A couple of years ago Congress started making Major League Baseball turn over figures showing how many drug exemptions it gave out in light of concern that players were falsely claiming to have ADHD or related disorders in order to get their hands on banned stimulants. The numbers are in for this year, and they show a slight increase in the number of exemptions, with 108 players getting exemptions last season, after 106 got them in 2008 and 103 did in 2007.
As Rob Neyer points out, this is not an alarming number. In 2009, 1,156 players appeared in at least one major league game. That means that around nine percent. According to the National Institutes of Health, ADHD occurs in 3-10% of the general population. If there was some major effort to scam the system for uppers, you’d figure the number would be higher. Also of interest in the report:
Twelve players tested positive for stimulants: 11 for Adderall and one
for clobenzorex. Two players received exemptions to use
performance-enhancing drugs because of hypertension, two for low levels
of testosterone, one for narcolepsy, one for obsessive compulsive
disorder and one for postconcussion syndrome.
Not to make light of the disorder or anything, but I bet we could figure out who the OCD ballplayer is: just look for the guy who constantly adjusts his batting gloves and makes a point not to step on the white line going on and off the field.
The Mets have begun working outfielder Jay Bruce and second baseman Neil Walker at first base as potential insurance in the event Lucas Duda continues to experience back discomfort, Mike Puma of the New York Post reports. Duda has been sidelined recently due to back spasms and missed all but 47 games last season as a result of a stress fracture in his lower back.
Manager Terry Collins spoke about Bruce’s work at first base on Sunday, saying, “I liked everything I saw today. “It looks like he’s got the athleticism, he’s got the hands, he’s got the arm angle. He made some throws in our drills that you wouldn’t expect an outfielder to be able to make, but yet he does. If that’s where we have to go, I think we’ll be fine.”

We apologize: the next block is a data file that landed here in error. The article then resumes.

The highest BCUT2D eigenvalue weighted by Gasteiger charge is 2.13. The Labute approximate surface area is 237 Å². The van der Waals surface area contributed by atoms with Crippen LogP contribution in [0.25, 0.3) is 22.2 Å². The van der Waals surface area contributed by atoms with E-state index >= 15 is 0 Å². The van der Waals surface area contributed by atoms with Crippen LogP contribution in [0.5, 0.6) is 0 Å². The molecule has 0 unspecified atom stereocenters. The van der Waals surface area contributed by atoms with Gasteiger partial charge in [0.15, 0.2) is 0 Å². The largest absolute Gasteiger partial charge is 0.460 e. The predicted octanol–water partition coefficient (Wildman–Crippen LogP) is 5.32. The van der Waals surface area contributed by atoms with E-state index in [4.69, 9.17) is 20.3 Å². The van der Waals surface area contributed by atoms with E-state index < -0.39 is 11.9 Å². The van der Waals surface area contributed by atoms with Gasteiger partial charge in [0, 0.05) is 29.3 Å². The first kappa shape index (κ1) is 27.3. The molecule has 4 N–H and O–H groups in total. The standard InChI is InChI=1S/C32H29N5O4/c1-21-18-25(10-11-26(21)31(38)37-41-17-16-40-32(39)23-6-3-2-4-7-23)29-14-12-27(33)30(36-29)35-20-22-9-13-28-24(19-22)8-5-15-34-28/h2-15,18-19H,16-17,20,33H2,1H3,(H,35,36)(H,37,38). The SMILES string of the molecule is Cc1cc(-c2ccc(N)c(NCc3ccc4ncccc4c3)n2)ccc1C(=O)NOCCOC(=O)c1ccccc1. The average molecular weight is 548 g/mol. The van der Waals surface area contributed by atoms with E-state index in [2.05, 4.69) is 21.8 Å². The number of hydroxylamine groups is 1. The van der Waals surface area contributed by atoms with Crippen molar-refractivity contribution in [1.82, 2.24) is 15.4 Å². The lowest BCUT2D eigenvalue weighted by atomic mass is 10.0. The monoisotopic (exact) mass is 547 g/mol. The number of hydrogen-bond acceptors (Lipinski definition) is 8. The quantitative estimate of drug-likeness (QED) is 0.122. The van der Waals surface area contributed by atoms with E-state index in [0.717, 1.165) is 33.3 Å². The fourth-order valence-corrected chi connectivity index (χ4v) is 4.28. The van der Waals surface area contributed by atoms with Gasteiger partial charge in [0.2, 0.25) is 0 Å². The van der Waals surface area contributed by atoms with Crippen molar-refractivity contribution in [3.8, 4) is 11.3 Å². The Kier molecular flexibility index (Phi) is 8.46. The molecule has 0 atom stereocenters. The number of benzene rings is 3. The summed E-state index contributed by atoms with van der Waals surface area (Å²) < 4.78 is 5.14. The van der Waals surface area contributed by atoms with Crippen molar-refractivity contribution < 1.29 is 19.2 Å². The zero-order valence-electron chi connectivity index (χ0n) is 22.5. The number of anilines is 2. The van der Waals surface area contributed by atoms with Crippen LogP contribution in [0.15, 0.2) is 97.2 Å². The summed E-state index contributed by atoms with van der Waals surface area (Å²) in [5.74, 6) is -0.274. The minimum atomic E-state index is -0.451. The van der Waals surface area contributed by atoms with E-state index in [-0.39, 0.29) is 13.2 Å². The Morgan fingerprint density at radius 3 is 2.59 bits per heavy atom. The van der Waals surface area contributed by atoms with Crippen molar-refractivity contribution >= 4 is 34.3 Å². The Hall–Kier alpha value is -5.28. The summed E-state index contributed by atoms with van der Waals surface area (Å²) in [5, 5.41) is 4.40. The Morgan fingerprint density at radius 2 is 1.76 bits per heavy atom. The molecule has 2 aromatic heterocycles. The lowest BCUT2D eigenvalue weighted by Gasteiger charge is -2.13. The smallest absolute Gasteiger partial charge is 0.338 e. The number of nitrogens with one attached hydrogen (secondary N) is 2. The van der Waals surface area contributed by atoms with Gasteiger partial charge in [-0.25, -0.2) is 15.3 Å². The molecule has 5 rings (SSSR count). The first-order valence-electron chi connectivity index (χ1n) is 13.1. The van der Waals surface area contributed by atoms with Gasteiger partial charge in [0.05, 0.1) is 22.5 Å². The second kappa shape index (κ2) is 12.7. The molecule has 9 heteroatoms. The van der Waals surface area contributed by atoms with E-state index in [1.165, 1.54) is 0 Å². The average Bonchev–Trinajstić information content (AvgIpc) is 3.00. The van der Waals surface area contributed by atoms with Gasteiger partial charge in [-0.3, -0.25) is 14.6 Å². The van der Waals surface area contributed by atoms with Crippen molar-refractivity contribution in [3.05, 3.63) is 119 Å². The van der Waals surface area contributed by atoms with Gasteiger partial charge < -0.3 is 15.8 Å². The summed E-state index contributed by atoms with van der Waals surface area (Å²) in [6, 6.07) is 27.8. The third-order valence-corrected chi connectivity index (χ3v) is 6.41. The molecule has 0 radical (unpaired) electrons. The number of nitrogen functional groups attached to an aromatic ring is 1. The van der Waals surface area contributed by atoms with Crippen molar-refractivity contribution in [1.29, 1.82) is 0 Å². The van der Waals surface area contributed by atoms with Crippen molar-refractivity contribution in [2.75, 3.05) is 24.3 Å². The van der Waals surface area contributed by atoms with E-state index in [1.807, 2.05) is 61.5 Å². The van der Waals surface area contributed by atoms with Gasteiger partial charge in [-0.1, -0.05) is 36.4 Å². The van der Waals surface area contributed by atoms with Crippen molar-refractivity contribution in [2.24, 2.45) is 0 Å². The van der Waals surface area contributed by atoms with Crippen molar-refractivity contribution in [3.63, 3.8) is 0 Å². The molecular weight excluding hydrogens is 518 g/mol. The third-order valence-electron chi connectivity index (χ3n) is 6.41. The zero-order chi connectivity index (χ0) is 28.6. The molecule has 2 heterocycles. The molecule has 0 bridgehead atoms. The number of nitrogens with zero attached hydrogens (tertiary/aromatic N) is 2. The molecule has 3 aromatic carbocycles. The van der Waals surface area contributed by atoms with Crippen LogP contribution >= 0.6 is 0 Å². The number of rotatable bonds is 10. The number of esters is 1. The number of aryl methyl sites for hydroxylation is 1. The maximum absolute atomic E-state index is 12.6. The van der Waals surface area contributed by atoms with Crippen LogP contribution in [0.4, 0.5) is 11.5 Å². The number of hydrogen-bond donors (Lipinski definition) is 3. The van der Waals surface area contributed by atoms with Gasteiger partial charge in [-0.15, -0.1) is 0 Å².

Bruce has only three games’ worth of experience at first base at the major league level, but still has high expectations for himself. He said, “I am going to work at it. I want to give myself a chance and the team a chance. I am not going to go over there and be a butcher. It’s just not the way I go about my business on the baseball field and it wouldn’t be fair to the team if I wasn’t capable to do it, so I am going to work at it and we’ll see what happens.”
The Mets made Bruce available via trade over the offseason but didn’t get an offer that whet their appetite. As a result, Michael Conforto appears to be the odd man out in the Mets’ crowded outfield.
Indians second baseman Jason Kipnis has been diagnosed with a strained rotator cuff in his right shoulder, MLB.com’s Jordan Bastian reports. Kipnis has received a cortisone shot and will be shut down from throwing for the next four to five days.
There’s a lot of spring left, so it’s perfectly sensible for the Indians to play it safe with their star player. The club already had Kipnis on a shoulder strengthening program.
Kipnis, 29, helped the Indians to the playoffs after batting .275/.343/.469 with 23 home runs, 92 RBI, 91 runs scored, and 15 stolen bases in 688 plate appearances during the regular season last year. He then helped the Indians reach Game 7 of the World Series against the Cubs, where they were eventually stopped, as he provided a .741 OPS including four homers and eight RBI in 15 playoff games.